Stocks rallied a day after violence rocked the U.S. Capitol, with investors firmly focused on the prospect for more stimulus and the likelihood that calm will prevail as Joe Biden takes the presidency.
All major U.S. equity benchmarks notched all-time highs, with about 70% of the companies in the S&P 500 in the green and the Nasdaq 100 jumping 2.5%. The Dow Jones Transportation Average — a proxy for economic activity — also hit a record, while the Russell 2000 Index of small caps extended a three-day advance to almost 8%.
Tesla Inc. surged after RBC Capital Markets upgraded the stock, noting it was “completely wrong” with a previous bearish view. Another notable call came from Goldman Sachs Group Inc., which said banks have “moved back into vogue” given optimism about fiscal aid and rising rates. Bitcoin pared gains after topping $40,000.
House Speaker Nancy Pelosi and Senate Democratic leader Chuck Schumer demanded that President Donald Trump’s cabinet immediately remove him from office and threatened a new drive to impeach him if they don’t act.
Democrats, who already have a majority in the House, are set to take control of the Senate and presidency, paving the way for Biden to bring his legislative agenda to life and reshape the economy. While campaigning in Georgia before the runoff elections, he vowed that $2,000 stimulus checks would be sent out “immediately” if his party won the state.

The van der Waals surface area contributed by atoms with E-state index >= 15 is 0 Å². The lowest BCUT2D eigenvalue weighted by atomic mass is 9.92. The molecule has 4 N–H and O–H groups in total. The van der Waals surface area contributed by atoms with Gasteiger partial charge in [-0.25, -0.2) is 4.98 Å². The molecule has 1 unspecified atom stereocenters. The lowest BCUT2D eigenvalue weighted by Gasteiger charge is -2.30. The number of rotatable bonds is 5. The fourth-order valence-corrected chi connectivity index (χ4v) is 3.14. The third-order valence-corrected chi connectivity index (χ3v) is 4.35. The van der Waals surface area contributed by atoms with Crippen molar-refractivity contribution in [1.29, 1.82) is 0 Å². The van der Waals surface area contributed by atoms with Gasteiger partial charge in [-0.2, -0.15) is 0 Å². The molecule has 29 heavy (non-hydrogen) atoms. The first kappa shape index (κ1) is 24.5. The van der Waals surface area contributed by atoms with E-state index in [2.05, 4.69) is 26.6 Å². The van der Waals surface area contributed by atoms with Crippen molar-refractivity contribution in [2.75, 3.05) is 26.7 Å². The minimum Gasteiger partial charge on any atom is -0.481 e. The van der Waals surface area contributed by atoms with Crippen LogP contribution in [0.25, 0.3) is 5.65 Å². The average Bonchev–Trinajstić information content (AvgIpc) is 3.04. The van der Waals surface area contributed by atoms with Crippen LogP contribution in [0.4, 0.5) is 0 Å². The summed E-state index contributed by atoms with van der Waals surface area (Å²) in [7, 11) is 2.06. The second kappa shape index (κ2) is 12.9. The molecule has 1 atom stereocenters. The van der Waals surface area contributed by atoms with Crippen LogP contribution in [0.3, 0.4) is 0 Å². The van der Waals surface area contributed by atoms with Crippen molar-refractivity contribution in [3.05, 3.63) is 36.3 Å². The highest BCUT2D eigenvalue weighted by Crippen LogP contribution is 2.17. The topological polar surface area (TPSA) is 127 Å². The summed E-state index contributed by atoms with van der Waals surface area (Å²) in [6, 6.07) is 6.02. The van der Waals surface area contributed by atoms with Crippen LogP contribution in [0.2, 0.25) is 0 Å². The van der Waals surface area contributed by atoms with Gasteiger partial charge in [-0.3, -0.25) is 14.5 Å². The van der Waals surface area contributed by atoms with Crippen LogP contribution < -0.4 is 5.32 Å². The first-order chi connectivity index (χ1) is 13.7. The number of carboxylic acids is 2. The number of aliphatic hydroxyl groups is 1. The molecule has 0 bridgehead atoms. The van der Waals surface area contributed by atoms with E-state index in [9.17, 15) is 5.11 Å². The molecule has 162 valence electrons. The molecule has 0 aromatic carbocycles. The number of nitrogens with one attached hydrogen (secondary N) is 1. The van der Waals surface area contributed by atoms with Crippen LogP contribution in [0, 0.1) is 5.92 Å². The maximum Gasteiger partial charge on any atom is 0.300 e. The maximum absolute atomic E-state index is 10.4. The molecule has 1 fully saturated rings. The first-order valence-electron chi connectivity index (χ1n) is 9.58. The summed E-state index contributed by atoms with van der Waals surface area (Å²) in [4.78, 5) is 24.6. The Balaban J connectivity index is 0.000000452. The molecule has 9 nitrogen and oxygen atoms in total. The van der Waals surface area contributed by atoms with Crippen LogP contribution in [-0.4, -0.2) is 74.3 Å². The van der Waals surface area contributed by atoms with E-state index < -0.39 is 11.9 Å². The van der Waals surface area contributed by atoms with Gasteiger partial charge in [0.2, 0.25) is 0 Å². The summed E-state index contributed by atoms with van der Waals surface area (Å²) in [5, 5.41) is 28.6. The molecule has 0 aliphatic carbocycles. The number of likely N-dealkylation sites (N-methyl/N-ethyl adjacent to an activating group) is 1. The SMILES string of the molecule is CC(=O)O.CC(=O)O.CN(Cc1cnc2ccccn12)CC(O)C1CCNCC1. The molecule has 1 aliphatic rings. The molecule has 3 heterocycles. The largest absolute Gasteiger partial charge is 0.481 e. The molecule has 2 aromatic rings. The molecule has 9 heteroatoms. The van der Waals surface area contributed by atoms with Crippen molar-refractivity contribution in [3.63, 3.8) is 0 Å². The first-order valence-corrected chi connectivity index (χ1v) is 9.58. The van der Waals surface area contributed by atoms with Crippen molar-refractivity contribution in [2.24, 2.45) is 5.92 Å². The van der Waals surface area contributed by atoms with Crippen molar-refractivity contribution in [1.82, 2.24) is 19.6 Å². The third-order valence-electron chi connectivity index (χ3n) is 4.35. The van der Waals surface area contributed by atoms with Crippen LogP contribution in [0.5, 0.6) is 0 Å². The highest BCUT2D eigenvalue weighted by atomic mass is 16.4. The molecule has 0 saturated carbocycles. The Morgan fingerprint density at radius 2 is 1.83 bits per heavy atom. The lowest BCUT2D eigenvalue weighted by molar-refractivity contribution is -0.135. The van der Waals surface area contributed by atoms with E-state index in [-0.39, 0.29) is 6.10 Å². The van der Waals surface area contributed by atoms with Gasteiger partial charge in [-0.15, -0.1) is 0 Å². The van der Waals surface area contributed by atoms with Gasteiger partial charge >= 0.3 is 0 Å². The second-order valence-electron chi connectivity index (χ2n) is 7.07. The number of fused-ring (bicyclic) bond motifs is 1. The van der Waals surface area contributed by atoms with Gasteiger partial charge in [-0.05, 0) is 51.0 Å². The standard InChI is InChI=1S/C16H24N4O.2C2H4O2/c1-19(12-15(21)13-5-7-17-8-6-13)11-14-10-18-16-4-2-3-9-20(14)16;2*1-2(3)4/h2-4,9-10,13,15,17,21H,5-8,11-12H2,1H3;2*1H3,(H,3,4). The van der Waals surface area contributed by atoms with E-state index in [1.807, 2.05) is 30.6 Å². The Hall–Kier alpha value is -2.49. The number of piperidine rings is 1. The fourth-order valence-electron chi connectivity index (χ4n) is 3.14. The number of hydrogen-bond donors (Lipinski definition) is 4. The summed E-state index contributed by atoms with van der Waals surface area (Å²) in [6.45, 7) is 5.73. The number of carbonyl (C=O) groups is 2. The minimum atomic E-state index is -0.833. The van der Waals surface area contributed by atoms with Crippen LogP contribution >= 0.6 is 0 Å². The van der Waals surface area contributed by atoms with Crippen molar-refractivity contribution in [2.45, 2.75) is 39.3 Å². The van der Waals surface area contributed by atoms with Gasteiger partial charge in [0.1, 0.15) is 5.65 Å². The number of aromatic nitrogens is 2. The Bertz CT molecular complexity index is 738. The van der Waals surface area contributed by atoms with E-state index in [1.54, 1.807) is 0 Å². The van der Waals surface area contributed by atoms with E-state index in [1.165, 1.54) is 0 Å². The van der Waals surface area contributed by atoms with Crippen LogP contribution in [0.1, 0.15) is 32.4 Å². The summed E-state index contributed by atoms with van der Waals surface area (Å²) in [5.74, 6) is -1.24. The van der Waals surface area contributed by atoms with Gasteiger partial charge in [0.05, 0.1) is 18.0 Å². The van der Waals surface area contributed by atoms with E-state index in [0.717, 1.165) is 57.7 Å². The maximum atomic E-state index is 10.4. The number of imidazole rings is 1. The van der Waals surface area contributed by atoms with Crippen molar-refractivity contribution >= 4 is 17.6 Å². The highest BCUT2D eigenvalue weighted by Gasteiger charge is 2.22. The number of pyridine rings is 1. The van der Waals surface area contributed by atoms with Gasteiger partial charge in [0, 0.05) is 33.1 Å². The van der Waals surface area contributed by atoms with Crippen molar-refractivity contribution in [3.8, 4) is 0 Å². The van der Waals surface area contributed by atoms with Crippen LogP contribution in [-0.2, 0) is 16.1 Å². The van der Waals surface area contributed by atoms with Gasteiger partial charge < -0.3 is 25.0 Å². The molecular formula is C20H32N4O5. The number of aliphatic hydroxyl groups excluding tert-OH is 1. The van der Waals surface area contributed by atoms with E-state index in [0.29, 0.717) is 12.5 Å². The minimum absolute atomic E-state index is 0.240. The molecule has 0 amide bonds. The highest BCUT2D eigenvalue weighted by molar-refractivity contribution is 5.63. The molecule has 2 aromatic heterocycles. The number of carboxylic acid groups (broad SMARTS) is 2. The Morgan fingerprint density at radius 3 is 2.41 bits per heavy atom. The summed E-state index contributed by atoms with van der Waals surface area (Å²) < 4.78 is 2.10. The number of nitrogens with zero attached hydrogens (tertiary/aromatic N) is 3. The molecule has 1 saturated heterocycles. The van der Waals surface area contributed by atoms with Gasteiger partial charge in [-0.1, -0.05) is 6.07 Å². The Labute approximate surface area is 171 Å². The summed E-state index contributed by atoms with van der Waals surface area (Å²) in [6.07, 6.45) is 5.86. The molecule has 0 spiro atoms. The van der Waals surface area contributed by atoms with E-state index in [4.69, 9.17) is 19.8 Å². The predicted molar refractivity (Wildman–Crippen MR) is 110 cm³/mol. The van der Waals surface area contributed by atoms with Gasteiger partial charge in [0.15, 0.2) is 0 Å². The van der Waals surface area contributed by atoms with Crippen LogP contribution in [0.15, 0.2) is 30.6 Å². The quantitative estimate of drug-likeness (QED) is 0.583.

“Markets (rightly, in our view) see the U.S. government as ultimately a stable-enough set of institutions even if things occasionally go pear-shaped,” Nick Colas, co-founder of DataTrek Research, wrote in a note to clients. “Politics play second fiddle to economic and corporate fundamentals when it comes to setting asset prices. The country’s economic future coming out of the pandemic remains promising.”
Data Thursday showed that growth at U.S. service providers unexpectedly accelerated as gains in business activity and new orders helped offset a decline in a measure of employment. Friday’s jobs report is forecast to show a sharp slowdown in hiring. Federal Reserve Bank of Dallas President Robert Kaplan said officials shouldn’t intervene to slow rising bond yields because that’s expected to happen as the economy recovers.
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